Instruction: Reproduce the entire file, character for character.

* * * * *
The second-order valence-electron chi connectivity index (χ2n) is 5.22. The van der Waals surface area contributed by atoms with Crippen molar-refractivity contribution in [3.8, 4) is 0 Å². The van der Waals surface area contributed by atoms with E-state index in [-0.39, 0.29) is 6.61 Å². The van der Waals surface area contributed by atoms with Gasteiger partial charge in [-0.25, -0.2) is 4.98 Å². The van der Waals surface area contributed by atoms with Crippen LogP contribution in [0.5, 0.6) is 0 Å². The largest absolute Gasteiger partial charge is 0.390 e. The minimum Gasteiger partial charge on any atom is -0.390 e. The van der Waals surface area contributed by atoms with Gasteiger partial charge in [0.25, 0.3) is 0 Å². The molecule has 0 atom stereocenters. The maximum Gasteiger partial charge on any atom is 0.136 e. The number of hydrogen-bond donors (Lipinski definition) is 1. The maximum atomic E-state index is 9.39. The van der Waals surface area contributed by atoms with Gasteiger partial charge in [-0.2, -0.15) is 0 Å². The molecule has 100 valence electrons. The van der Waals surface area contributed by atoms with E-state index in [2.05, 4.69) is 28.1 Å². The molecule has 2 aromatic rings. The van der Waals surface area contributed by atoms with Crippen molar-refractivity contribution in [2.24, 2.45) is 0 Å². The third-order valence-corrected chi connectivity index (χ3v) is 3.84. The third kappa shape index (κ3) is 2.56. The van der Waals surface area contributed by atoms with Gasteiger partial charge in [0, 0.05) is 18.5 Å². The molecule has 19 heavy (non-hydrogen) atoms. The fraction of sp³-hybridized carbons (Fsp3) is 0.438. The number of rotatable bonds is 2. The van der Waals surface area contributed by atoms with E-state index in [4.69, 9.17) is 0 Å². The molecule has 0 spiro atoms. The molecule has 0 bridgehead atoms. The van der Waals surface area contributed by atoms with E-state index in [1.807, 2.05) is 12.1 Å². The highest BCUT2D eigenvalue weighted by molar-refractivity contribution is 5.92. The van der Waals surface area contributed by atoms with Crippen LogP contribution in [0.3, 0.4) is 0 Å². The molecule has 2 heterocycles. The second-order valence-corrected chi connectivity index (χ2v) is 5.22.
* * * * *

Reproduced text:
The second-order valence-electron chi connectivity index (χ2n) is 5.22. The van der Waals surface area contributed by atoms with Crippen molar-refractivity contribution in [3.8, 4) is 0 Å². The van der Waals surface area contributed by atoms with E-state index in [-0.39, 0.29) is 6.61 Å². The van der Waals surface area contributed by atoms with Gasteiger partial charge in [-0.25, -0.2) is 4.98 Å². The van der Waals surface area contributed by atoms with Crippen LogP contribution in [0.5, 0.6) is 0 Å². The largest absolute Gasteiger partial charge is 0.390 e. The minimum Gasteiger partial charge on any atom is -0.390 e. The van der Waals surface area contributed by atoms with Gasteiger partial charge in [0.25, 0.3) is 0 Å². The molecule has 0 atom stereocenters. The maximum Gasteiger partial charge on any atom is 0.136 e. The number of hydrogen-bond donors (Lipinski definition) is 1. The maximum atomic E-state index is 9.39. The van der Waals surface area contributed by atoms with Gasteiger partial charge in [-0.2, -0.15) is 0 Å². The molecule has 100 valence electrons. The van der Waals surface area contributed by atoms with E-state index in [2.05, 4.69) is 28.1 Å². The molecule has 2 aromatic rings. The van der Waals surface area contributed by atoms with Crippen molar-refractivity contribution in [2.24, 2.45) is 0 Å². The third-order valence-corrected chi connectivity index (χ3v) is 3.84. The third kappa shape index (κ3) is 2.56. The van der Waals surface area contributed by atoms with Gasteiger partial charge in [0, 0.05) is 18.5 Å². The molecule has 19 heavy (non-hydrogen) atoms. The fraction of sp³-hybridized carbons (Fsp3) is 0.438. The number of rotatable bonds is 2. The van der Waals surface area contributed by atoms with E-state index in [4.69, 9.17) is 0 Å². The molecule has 0 spiro atoms. The molecule has 0 bridgehead atoms. The van der Waals surface area contributed by atoms with E-state index in [1.807, 2.05) is 12.1 Å². The highest BCUT2D eigenvalue weighted by molar-refractivity contribution is 5.92. The van der Waals surface area contributed by atoms with Crippen LogP contribution in [0.3, 0.4) is 0 Å². The molecule has 2 heterocycles. The second-order valence-corrected chi connectivity index (χ2v) is 5.22.